My Inner Hoarder

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My Inner Hoarder

My wife and I are in the middle of moving into a new apartment, about 10 miles and one city limit away. It’s in a small shopping center down the road a ways from Target, my favorite bottle shop and nearly equidistant from our respective workplaces. That same shopping center houses a pizza parlor, a pet supply store, a coffee shop — though, admittedly, not a particularly good one — and, most importantly, a branch of the Madison library system. Beginning in a few days, it will now take me less time to buy a bag of cat litter, check out “The Planetary” omnibus and knock back a crappy espresso than it previously took me to decide which one of those things I was going to do on my day off before falling asleep while trolling Netflix.

This is not my first move. All told, I’ve uprooted (stops, takes too long to do simple math) nearly a dozen times; sometimes within the same state, even city, but often over the course of hundreds or thousands of miles. I’ve logged approximately 5,000 miles in relocations alone, and lived in four different states. I understand that this is paltry compared to, say, Army brats, but it’s still a sobering figure — especially if, like my wife, you grew up and lived in the same city and house for almost 25 years.

Also sobering are a few facts laid cringeworthily bare at your feet when you decide to undertake something like this, with only the help of a few friends and a pickup truck that once was colored “blue” in the same way that Gary Busey once made “words.” Namely: we have a lot of crap.

The apartment we’re moving into is nicer but, while it’s an improvement, it’s not huge: at 785 square feet, it doesn’t exactly dwarf our current arrangement, which is about 100 square feet less. And while it’s natural to feel encouraged and emboldened by the increase in space — and, accordingly, to simply acquire more stuff — we’re taking pains to do just the opposite.

Before what seemed like an endless rinse-repeat of packing, hauling and tossing away, we had roughly 30 back issues each of DECIBEL and Scientific American, about one-third that of Swimmer magazine, a few stray copies of Draft, and about a further quarter-ton of literary journals, a few of which our work appears in, though most of which it does not.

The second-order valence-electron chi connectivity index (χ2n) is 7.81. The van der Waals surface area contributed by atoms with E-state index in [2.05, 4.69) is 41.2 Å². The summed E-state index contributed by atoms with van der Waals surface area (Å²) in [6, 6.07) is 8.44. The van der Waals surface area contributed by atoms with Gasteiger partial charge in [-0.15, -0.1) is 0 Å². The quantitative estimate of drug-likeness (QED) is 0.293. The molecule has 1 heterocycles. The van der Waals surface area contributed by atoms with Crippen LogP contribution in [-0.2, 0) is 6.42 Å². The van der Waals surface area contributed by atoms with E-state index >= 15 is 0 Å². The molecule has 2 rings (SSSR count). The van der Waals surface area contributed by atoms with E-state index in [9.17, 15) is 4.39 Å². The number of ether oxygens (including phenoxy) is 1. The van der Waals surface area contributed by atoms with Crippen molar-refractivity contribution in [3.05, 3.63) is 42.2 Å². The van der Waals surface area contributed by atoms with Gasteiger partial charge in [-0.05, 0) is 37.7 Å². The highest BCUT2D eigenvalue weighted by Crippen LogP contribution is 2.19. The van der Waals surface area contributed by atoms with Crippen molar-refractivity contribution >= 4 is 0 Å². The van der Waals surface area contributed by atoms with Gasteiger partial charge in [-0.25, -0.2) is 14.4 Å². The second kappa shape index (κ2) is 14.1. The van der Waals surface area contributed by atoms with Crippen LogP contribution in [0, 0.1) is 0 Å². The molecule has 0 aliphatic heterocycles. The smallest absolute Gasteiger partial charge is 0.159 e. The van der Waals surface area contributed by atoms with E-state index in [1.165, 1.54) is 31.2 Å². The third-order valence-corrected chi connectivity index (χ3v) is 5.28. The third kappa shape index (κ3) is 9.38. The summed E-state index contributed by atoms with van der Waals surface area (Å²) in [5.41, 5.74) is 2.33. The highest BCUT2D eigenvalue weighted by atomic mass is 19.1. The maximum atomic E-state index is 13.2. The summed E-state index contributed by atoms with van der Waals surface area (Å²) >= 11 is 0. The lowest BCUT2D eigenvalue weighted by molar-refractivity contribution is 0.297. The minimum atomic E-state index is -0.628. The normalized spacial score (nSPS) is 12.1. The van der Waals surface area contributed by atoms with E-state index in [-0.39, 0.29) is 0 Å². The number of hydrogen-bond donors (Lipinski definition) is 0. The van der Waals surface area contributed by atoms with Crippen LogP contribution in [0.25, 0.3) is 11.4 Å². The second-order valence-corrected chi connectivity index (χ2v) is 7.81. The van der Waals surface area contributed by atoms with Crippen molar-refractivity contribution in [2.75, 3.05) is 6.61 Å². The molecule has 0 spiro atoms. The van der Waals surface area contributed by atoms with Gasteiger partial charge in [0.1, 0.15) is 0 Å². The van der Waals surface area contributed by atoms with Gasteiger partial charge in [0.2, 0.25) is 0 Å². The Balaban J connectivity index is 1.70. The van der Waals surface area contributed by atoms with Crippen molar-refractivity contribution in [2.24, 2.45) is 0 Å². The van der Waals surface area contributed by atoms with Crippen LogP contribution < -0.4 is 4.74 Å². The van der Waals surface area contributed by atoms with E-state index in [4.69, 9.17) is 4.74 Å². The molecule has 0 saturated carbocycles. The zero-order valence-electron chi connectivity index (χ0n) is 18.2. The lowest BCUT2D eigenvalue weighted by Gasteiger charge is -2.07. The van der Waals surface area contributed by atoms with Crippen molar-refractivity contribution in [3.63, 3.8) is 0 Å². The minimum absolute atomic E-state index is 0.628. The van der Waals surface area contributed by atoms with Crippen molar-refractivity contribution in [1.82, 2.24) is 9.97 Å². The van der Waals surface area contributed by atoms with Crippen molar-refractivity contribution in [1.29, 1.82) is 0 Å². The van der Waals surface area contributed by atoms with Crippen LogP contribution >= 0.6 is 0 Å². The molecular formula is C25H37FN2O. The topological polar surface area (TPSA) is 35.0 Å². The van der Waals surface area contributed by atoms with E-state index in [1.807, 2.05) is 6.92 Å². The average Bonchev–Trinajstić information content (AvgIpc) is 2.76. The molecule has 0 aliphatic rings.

And that’s just the readable material. Elsewhere, business cards from both of our jobs; wedding gifts we’re not sure what to do with, from people we’ve met once or twice; dishes, cat toys, picture frames, etc. At first glance, it seems easy to just toss most of it away into the garbage or recycling, and then drop the rest off at Goodwill.

The problem is, when you’re confronted with losing something — even so trivial as a refrigerator magnet — forever, all you can think about is how that item is personally tied to you. That pair of running shoes I finally managed to donate to a thrift store? They were the shoes I owned when I started running in the first place. I remember the initial pain, and how they eventually broke my feet into the new activity. All those old T-shirts? Birthday presents, every one. Don’t even get me started on my dresser and piano, which have each been in my family for over half a century.

Some of it, we’ll replace. We’re fond of our crappy couch, because we’ve had it ever since we started dating, but we need and can afford a much better one; same with a few appliances and, recently, a car. But most of it is gone forever — at least as far as we’re concerned — and that’s a concept that resonates with an intimidating degree of finality. Holding onto the past is natural, but can do more harm than good if one eye is not also cast forward.

To take the metaphor even further: it’s appropriate, I suppose, that a large percentage of house dust is actually dead skin. The longer we live in a place, the thicker the patina made of us becomes on it; it coats everything — spring cleaning be damned — even to the point of obscuring its very nature. After so much shedding, after the sloughing-off of so many selves, a room, a home becomes so caked with personalities that it begins to serve as little more than a golem — every room verges on being lifeless, so choked with living has it become.

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